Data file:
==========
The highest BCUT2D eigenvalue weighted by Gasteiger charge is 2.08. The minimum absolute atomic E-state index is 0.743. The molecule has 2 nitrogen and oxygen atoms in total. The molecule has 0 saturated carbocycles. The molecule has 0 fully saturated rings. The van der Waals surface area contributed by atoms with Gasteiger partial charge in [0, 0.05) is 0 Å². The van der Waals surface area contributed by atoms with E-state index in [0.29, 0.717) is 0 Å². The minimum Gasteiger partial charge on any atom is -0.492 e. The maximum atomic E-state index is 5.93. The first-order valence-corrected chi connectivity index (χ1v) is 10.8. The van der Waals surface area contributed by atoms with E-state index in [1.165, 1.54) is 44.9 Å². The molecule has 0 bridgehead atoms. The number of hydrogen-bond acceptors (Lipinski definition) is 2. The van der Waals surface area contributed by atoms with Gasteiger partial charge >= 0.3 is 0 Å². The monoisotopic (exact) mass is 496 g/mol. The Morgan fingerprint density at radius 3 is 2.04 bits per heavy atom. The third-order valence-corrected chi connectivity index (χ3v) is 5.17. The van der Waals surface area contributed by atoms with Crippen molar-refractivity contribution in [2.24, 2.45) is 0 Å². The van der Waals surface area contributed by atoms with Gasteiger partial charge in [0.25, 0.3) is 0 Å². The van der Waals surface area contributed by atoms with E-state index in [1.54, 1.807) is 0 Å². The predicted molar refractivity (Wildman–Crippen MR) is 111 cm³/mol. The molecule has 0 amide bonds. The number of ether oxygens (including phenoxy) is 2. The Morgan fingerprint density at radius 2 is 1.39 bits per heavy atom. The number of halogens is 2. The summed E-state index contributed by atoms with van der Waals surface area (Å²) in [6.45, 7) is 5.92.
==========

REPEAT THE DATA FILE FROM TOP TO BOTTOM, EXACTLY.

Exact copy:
The highest BCUT2D eigenvalue weighted by Gasteiger charge is 2.08. The minimum absolute atomic E-state index is 0.743. The molecule has 2 nitrogen and oxygen atoms in total. The molecule has 0 saturated carbocycles. The molecule has 0 fully saturated rings. The van der Waals surface area contributed by atoms with Gasteiger partial charge in [0, 0.05) is 0 Å². The van der Waals surface area contributed by atoms with E-state index in [0.29, 0.717) is 0 Å². The minimum Gasteiger partial charge on any atom is -0.492 e. The maximum atomic E-state index is 5.93. The first-order valence-corrected chi connectivity index (χ1v) is 10.8. The van der Waals surface area contributed by atoms with E-state index in [1.165, 1.54) is 44.9 Å². The molecule has 0 bridgehead atoms. The number of hydrogen-bond acceptors (Lipinski definition) is 2. The van der Waals surface area contributed by atoms with Gasteiger partial charge >= 0.3 is 0 Å². The monoisotopic (exact) mass is 496 g/mol. The Morgan fingerprint density at radius 3 is 2.04 bits per heavy atom. The third-order valence-corrected chi connectivity index (χ3v) is 5.17. The van der Waals surface area contributed by atoms with Crippen molar-refractivity contribution in [2.24, 2.45) is 0 Å². The van der Waals surface area contributed by atoms with Gasteiger partial charge in [0.25, 0.3) is 0 Å². The van der Waals surface area contributed by atoms with E-state index in [1.54, 1.807) is 0 Å². The predicted molar refractivity (Wildman–Crippen MR) is 111 cm³/mol. The molecule has 0 amide bonds. The number of ether oxygens (including phenoxy) is 2. The Morgan fingerprint density at radius 2 is 1.39 bits per heavy atom. The number of halogens is 2. The summed E-state index contributed by atoms with van der Waals surface area (Å²) in [6.45, 7) is 5.92.